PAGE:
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Brute Force – Arcade

Brute Force – Arcade

Platform: Arcade*  

Developer: Leland Corporation

Publisher: Leland Corporation

Release Date: 1991 (Exact date unknown)

Genre: Beat ’em Up

Nerd Rating: 2 out of 10

*Emulated through MAME

There are some misfortunes that befall people. These are various happenstances that whether by sheer bad luck, or some weird cosmic alignment, happen  to a person causing temporary suffering.

These occurrences, while bothersome, usually pass quickly and serve to teach us an important lesson that pops up later in life. These are what your mom used to call little blessings in disguise.

Other misfortunes are perpetrated on people by other people. These are much more nefarious because this represents the very worst aspects of human nature conspiring to willfully inflict harm on another human being.

These occurrences, such as robbery, acts of violence, and totalitarian forms of government such as communism, are much more damaging; causing a lifetime of suffering and mental anguish.

Playing through Leland Corporation’s hideous 1991 beat ’em up, Brute Force fell into the category of willful infliction of harm. This is the only explanation that I can think of that would easily explain how such a sorry mess of a game would be released to the general population.

These people wanted to hurt us.

Okay – maybe accusing Brute Force of some de facto human rights violation is a bit of hyperbole, but it’s hard to believe that a company could look at other hits of the genre in the early ’90’s – games like Final Fight, Double Dragon, Teenage Mutant Ninja Turtles, et al – compare those titles to Brute Force, and say that it was good enough to see the light of day.

Playing through Leland Corporation’s hideous 1991 beat ’em up, Brute Force fell into the category of willful infliction of harm.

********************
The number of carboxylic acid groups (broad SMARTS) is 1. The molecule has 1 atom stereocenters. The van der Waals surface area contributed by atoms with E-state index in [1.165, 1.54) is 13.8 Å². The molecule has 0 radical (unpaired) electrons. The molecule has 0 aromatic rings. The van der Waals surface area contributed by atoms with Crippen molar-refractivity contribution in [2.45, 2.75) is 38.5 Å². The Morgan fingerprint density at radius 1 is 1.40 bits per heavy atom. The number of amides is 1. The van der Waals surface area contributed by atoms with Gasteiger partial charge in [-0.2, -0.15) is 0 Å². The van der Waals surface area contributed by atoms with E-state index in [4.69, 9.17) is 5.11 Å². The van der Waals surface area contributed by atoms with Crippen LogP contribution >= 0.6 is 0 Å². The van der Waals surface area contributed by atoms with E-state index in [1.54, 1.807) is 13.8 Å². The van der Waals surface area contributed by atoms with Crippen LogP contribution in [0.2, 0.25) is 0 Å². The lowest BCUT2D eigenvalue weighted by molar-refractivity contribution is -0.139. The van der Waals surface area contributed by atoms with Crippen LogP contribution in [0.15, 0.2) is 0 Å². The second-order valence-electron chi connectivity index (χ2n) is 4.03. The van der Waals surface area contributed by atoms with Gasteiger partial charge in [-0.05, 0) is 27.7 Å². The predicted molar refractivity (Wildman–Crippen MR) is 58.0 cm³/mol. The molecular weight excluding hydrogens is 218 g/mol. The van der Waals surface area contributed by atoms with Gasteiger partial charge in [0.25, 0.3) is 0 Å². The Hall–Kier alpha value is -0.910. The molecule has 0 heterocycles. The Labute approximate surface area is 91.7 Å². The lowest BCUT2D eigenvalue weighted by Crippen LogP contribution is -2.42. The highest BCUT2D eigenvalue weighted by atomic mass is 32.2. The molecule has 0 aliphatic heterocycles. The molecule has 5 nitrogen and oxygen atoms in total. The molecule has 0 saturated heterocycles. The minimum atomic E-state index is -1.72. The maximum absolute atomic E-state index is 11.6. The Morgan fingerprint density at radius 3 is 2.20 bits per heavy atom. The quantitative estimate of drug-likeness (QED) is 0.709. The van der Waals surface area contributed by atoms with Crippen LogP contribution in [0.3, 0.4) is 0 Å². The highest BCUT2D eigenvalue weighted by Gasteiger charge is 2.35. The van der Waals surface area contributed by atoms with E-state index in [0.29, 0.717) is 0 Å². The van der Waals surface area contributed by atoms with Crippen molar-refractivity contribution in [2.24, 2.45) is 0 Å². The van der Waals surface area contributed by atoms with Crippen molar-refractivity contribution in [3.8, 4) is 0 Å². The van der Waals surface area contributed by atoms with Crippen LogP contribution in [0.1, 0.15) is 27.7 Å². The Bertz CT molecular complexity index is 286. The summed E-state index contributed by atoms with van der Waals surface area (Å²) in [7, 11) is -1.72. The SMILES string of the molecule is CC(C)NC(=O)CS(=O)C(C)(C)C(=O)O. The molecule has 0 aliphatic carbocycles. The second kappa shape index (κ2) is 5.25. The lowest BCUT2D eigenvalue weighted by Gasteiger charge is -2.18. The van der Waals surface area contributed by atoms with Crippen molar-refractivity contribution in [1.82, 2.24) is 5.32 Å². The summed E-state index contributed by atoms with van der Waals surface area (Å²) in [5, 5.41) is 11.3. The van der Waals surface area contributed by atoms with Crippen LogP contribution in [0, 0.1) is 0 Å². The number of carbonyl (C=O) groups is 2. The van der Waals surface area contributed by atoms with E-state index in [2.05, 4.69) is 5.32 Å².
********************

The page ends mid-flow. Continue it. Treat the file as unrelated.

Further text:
Brute Force starts of in a similar vein as many other ’90’s side-scrolling beat ’em up’s.

Brute Force manages to ruin an idea like fighting on top of a subway car.

Crime – lot’s and lot’s of crime have taken over your beloved nameless city, and the only thing that can stop it is a trio of vigilante ruffians: Brute Force!

The game is played from more of an isometric perspective, which means you’re not limited to just moving left or right, or in a limited way between the foreground and background. While one would think that this would open up interesting opportunities in the gameplay department, the terrible execution of Brute Force’s combat mechanics actually make this enhanced sense of freedom more of an annoyance, as one tries to wrestle with poor hit detection to actually do damage (or avoid getting damaged by) one of the criminal ruthless ruffians.

Brute Force’s gameplay consists of a single action button that varies between a punch or kick, depending on how close you are to an opponent, or whatever the machine is feeling at the time, and inexplicably, a strange diving/flying tackle button that makes your character look like an idiotic version of Superman. The pseudo isometric field of play effectively nullifies any useful execution of this diving tackle because it’s so hard to line up your character to ensure a hit. This results in a ton of very stupid looking belly-flops onto the street, making your character look like far less of a bad ass, and much more like a person who grew up eating paint chips.